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Reblogged:Friday Hodgepodge

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Four Things

1. While I was never in the path of Hurricane Ida, I kept apprised of the storm out of concern for my mother, who lives in central Mississippi. In the process of trying to get an idea of how the storm might affect her, I learned of the Windy website/app, which I have since incorporated into the my hurricane watching suite.

The information from the National Hurricane Center was quite good, but not as fine-grained as I wanted in this case. I was pretty sure Ida wasn't going to bring hurricane conditions to my mother's neck of the woods, but I wanted to get a better idea of what it would do.

Remembering someone raving about the site nailing a hurricane ten days in advance, I went there. Windy offers four different models, projections up to ten days ahead, the ability to zoom, and a map overlay. It was easy to see that the worst-case scenario, absent a tornado, was 35 mph sustained winds for a few hours in the middle of the Monday after landfall.

I don't think my mother was as worried as I was, but my sleeping better was still worth it. Conditions proved to be within the range of the available models.

Mom was fine, although without power for a little over a day. (Katrina had left her town in dark for a week.)

And if you don't have to worry about hurricanes? Take a look, anyway. The app has all kinds of weather information and displays it very well.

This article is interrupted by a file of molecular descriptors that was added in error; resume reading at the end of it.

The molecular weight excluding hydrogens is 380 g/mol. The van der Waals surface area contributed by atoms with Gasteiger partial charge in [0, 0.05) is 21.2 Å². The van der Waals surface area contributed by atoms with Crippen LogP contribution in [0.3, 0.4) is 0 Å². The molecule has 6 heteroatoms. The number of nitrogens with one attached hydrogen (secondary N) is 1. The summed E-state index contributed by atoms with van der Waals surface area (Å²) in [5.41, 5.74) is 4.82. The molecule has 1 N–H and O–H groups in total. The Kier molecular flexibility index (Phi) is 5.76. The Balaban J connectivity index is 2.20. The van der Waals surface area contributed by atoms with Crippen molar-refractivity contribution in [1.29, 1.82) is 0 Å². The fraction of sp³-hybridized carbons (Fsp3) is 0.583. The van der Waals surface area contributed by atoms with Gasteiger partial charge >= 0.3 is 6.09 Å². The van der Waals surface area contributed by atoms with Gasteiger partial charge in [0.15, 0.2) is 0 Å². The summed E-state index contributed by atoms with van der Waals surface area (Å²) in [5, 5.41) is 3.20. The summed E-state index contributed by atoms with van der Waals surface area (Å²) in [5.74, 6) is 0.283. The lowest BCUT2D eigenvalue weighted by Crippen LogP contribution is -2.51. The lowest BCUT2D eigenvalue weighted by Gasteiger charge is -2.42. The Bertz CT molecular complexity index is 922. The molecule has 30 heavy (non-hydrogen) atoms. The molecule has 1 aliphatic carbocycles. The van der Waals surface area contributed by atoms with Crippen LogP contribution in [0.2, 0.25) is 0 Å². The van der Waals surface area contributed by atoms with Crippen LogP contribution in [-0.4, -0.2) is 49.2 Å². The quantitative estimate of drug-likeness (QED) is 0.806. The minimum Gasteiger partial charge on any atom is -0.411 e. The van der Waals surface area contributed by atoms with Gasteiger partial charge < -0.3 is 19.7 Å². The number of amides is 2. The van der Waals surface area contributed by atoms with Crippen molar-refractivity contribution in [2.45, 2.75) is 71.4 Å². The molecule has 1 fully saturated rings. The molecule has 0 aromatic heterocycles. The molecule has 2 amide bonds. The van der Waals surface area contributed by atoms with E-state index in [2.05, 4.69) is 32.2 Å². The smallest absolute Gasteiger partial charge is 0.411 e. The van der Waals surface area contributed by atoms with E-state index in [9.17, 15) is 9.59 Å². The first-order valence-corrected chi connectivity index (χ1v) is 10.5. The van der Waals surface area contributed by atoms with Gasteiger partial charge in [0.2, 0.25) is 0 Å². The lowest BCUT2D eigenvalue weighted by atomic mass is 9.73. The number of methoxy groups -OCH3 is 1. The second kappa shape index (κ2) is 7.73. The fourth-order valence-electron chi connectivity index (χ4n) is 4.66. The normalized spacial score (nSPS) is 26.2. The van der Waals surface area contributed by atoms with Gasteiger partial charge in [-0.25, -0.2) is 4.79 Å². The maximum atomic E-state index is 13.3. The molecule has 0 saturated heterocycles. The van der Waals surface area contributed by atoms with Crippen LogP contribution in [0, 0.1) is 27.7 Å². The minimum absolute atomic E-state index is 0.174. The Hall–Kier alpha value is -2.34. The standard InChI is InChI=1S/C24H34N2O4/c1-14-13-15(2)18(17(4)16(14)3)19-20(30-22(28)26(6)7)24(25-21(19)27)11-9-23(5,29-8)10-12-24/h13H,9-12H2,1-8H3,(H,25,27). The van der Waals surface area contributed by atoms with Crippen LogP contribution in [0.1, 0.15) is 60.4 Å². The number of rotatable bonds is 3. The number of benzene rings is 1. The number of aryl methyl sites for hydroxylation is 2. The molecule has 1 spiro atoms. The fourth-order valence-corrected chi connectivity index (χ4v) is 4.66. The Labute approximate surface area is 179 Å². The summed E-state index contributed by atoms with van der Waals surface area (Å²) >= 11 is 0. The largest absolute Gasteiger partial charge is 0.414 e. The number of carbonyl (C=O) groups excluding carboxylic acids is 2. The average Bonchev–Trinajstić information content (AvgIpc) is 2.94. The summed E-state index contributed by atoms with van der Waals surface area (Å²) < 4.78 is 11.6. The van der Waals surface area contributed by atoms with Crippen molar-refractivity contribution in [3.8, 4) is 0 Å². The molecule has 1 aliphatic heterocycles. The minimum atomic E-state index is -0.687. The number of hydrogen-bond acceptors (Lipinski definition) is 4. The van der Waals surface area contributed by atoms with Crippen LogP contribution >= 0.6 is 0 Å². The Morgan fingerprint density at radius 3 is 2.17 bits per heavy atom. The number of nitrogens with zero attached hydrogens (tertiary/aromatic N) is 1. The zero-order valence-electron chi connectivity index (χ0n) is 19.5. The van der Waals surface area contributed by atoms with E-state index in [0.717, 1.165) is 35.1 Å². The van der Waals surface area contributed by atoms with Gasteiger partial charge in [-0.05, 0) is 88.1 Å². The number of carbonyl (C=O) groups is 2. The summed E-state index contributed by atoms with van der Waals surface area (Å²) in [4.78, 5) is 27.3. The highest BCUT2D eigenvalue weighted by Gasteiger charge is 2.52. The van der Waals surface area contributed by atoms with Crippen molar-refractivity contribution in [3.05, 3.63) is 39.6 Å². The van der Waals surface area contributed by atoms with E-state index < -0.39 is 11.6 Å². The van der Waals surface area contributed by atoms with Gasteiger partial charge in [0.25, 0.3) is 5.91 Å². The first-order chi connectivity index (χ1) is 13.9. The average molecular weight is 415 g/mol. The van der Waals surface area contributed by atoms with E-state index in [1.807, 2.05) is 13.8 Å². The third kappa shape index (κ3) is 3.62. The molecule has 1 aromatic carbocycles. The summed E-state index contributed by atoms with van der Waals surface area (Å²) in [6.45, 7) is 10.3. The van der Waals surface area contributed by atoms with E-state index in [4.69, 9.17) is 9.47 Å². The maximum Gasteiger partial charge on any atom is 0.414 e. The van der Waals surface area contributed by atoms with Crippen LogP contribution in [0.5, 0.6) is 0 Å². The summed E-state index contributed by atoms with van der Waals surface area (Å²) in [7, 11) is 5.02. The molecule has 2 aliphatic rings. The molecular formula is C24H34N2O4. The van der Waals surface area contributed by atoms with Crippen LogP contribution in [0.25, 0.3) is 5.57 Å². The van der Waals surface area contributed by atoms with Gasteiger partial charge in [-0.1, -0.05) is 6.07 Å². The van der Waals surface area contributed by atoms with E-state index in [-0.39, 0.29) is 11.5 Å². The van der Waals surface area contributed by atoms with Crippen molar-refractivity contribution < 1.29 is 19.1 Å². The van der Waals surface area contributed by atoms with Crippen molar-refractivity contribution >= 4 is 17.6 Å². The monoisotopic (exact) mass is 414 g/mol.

Image by Mrs. Van Horn. Feel free to re-use.
2. Meet Ethel, the anhinga who took up sitting on our fence every evening a week or so ago, pictured at right. I see birds of this kind often in Florida, usually drying out their feathers by a lake. That's because they hunt underwater, where they spear fish with their long, sharp beaks -- but lack waterproofing and can't fly when wet.

But Ethel has been the first I have been able to observe up close, and for several days, I had no idea what kind of strange bird I was looking at. She stood out mainly for her long neck and ungainly movement atop the fence. But a couple of days ago, she spread her wings out to dry them on the shore of the lake, and I instantly recognized what kind of bird she was.

Among the several other names for this bird, I think water turkey suits them best.

3. In the most recent installment of the long-running saga of the dental health effects caused by a childhood accident comes a new cast member: Listerine.

I recently had to begin rinsing with it as an adjunct to the special attention I am having to pay a dental implant that was not quite correctly installed.

Naturally, after noticing that it contains something like 25% ethanol, I wondered why the state isn't trying to protect everyone from attempting to get drunk from it. In answer to that question, I found the following, upon translating my question into the cultural vernacular. Can you get drunk off Listerine?
Many mouthwashes contain compounds such as menthol, eucalyptol and thymol. These ingredients can be toxic when consumed in amounts large enough to become drunk from mouthwash. Just in case you think I'm making this stuff up, there is a case study of fatal mouthwash ingestion. [link omitted]
I believe I read elsewhere that the alcohol in Listerine, whose percentage is well below the 70% needed for it to serve as an effective antiseptic, is there as a solvent.

That said, even the newfangled flavors they sell now, as opposed to the nasty yellow flavor I recall from childhood, are so gross, I can't see how anyone would manage to drink enough of it, let alone hold it down long enough to suffer ill effects.

4. Everyone knows that gumbo is of French and African origin, but many are likely unaware of an Amerind influence. Atlas Obscura takes a look into this, noting the Choctaw origins of filé, a powder made from sassafras that is used to thicken some varieties.

There is also some discussion of a variety of gumbo made with greens, as well as a recipe towards the end.

-- CAV

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